Angkor Wat, the largest religious monument in the world. A physical representation of Mount Meru, the sacred five-peaked mountain at the centre of all the physical, spiritual and metaphysical universes in Buddhist and Hindu cosmology. And as much as people talk about going to Siem Reap to visit “Angkor Wat”, what they really mean to say is that they are going to visit the Angkor Archeological Park, an area comprising 400 square kilometres within which rests the walled city of Angkor Thom, Bayon Temple, Ta Prohm Temple, Preah Khan Temple, and of course Angkor Wat itself. And that’s just to name a few – there are scores more, some more out of the way that others and in various states of collapse.
I know a lot of people who have visited Angkor, and every one of them found it an amazing experience. Many people go to Cambodia just to visit Angkor. I’m not one of those people and I admit I didn’t feel a burning need to see it. But this is my sixth visit to Southeast Asia and my first trip to Cambodia, so it kind of felt like something that we should do while we were here. And of course, being a photographer I thought it would be interesting from that angle. Get some good shots for the scrapbook, you know?
So we arrived in Siem Reap and made plans with a tuk-tuk driver to take us to Angkor a couple of days later. With due diligence I decided to actually do some research about the various temples because I honestly knew nothing except that one was called Angkor Wat. My first surprise was discovering the cost of entry tickets. Most people need more than one day to tour around the site, and with kids in tow we were definitely going to fall into that camp. We’d need a 3-day ticket at the cost of $62 each (luckily kids under twelve are free). Now, I know in the grand scheme of things, and for such a large and impressive site, that this is not a lot of money. But add it to the cost of a tuk-tuk and driver for each day ($15-20), the exorbitant prices of food inside the park ($6 for fried rice?!), as well as in much of Siem Reap itself, and Siem Reap was turning out to be our most expensive destination so far. Our budget was going to be officially blown for the duration. I hoped it was going to be worth it.
Our driver picked us up outside our apartment building at 7:30am and we headed to the ticket office to get our passes. Photos taken, passes in hand, we marched out of the building just a few minutes after entering. As we left, a huge queue was forming behind us at the ticket booths. We congratulated ourselves at having arrived just in time to miss getting stuck in line behind that massive tour group. We shouldn’t have felt so smug. Yes, we missed that tour group. It was the first but most definitely not to be the last we’d see that day.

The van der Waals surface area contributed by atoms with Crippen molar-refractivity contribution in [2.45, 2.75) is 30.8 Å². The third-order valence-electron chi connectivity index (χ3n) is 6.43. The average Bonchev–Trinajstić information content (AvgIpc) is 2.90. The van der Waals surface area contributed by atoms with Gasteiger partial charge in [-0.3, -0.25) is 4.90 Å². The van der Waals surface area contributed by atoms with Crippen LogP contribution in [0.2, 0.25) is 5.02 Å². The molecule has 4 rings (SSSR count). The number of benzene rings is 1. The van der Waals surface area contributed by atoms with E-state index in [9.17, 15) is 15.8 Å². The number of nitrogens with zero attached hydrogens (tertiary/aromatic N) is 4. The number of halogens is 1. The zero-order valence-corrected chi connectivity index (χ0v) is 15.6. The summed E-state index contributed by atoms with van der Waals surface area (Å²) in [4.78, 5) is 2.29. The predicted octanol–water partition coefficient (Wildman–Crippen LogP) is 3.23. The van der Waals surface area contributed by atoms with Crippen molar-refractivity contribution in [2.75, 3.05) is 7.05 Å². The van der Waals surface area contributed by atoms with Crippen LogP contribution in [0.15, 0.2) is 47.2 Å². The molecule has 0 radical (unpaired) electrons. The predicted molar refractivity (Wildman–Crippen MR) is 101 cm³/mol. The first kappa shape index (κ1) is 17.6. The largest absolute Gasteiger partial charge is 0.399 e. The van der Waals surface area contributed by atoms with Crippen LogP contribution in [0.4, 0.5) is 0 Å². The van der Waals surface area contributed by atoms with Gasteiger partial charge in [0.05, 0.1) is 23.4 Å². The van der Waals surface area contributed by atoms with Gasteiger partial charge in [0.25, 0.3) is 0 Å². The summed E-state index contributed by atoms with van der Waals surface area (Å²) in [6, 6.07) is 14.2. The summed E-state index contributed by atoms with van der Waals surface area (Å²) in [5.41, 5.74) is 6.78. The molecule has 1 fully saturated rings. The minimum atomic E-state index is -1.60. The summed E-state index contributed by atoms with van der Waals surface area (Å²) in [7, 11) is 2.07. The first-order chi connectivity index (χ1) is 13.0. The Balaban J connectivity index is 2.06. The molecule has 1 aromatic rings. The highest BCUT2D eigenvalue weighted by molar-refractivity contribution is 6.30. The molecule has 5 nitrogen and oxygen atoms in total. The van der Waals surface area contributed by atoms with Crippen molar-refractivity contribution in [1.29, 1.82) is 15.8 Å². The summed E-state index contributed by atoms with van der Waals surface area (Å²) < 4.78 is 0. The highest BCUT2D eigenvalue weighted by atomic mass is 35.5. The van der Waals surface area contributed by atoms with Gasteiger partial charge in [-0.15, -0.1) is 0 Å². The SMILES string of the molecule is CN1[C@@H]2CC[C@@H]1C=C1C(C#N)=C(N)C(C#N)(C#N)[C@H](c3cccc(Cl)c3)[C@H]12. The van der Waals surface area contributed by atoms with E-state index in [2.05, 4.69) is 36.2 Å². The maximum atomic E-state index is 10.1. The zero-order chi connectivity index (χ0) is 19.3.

We started off our circuit around the park at Angkor Wat itself. This is where 90% of everyone else also starts unless they request a specific temple to visit or have an astute tuk-tuk driver who knows how to, and can be bothered to avoid the crowds. It was about 8:30am and it was already hot and heaving.
It quickly became clear to me that I was not going to be quietly wandering through ancient splendour having a transcendental experience. I mean, I know meandering in meditative contemplation wasn’t going to be easy with young kids in tow, but I had been game to at least give it a try. Unfortunately my Zen wasn’t strong enough to overcome the hollering hordes massing along the ancient thoroughfares. And photographically? I knew right away that the aim of the game had changed. I could forget about the classic views, my challenge would be to just get any views without hundreds of bodies in them. So off we set down side-paths, skipping the main approach to the temple and investigating side structures and less frequented passageways.
We skipped going to the uppermost levels of Angkor Wat when we saw the size of the queue we’d have to wait in to do so.
The kids were already tired, hungry and thirsty so we decided to head back to the tuk-tuk and find some refreshments. But first we had to make our way through a gauntlet of merchandise and hawkers.
Back in the Tuk-tuk and a short drive later we were dropped off at the South Gate of the ancient walled city of Angkor Thom. It’s quite a sight and must have been an impressive entrance for the ancient Khmers who passed through it. We picked up some pineapple and bananas then passed through ourselves, meeting our driver at the other side.
Next stop was the Temple of Bayon but by then the kids were getting templed-out. It just wasn’t as fun as we’d thought it might be for them to clamber through the ancient sites. Partly, I think it was just too hot and one piece of stone looked much like another to them. Alex took them on ahead to a nearby forest temple which we hoped might be more shaded, while I entered Bayon. After Angkor Wat, Bayon is probably the second most popular temple to visit due to the massive carved stone faces with their enigmatic smiles that adorn its walls and towers.